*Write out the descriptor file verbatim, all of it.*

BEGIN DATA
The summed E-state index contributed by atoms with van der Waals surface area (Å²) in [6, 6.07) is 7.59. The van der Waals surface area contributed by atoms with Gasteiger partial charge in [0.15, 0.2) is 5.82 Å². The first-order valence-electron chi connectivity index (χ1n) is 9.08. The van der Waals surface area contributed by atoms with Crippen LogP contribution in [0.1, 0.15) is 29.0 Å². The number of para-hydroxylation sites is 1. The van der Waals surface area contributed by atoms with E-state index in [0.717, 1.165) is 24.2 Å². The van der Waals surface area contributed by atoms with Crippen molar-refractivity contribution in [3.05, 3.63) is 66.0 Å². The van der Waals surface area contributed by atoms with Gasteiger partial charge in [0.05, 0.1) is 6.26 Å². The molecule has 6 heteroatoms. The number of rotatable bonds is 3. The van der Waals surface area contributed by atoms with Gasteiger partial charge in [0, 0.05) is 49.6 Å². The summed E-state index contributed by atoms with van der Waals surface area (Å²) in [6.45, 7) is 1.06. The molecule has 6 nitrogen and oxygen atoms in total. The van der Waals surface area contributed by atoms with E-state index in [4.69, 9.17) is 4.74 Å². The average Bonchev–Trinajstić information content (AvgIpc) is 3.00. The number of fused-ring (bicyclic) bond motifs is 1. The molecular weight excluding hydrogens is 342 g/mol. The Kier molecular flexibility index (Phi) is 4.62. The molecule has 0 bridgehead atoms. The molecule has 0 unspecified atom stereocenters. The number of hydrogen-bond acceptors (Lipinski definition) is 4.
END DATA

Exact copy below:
The summed E-state index contributed by atoms with van der Waals surface area (Å²) in [6, 6.07) is 7.59. The van der Waals surface area contributed by atoms with Gasteiger partial charge in [0.15, 0.2) is 5.82 Å². The first-order valence-electron chi connectivity index (χ1n) is 9.08. The van der Waals surface area contributed by atoms with Crippen LogP contribution in [0.1, 0.15) is 29.0 Å². The number of para-hydroxylation sites is 1. The van der Waals surface area contributed by atoms with E-state index in [0.717, 1.165) is 24.2 Å². The van der Waals surface area contributed by atoms with Crippen molar-refractivity contribution in [3.05, 3.63) is 66.0 Å². The van der Waals surface area contributed by atoms with Gasteiger partial charge in [0.05, 0.1) is 6.26 Å². The molecule has 6 heteroatoms. The number of rotatable bonds is 3. The van der Waals surface area contributed by atoms with Gasteiger partial charge in [0, 0.05) is 49.6 Å². The summed E-state index contributed by atoms with van der Waals surface area (Å²) in [6.45, 7) is 1.06. The molecule has 6 nitrogen and oxygen atoms in total. The van der Waals surface area contributed by atoms with E-state index in [4.69, 9.17) is 4.74 Å². The average Bonchev–Trinajstić information content (AvgIpc) is 3.00. The number of fused-ring (bicyclic) bond motifs is 1. The molecular weight excluding hydrogens is 342 g/mol. The Kier molecular flexibility index (Phi) is 4.62. The molecule has 0 bridgehead atoms. The molecule has 0 unspecified atom stereocenters. The number of hydrogen-bond acceptors (Lipinski definition) is 4.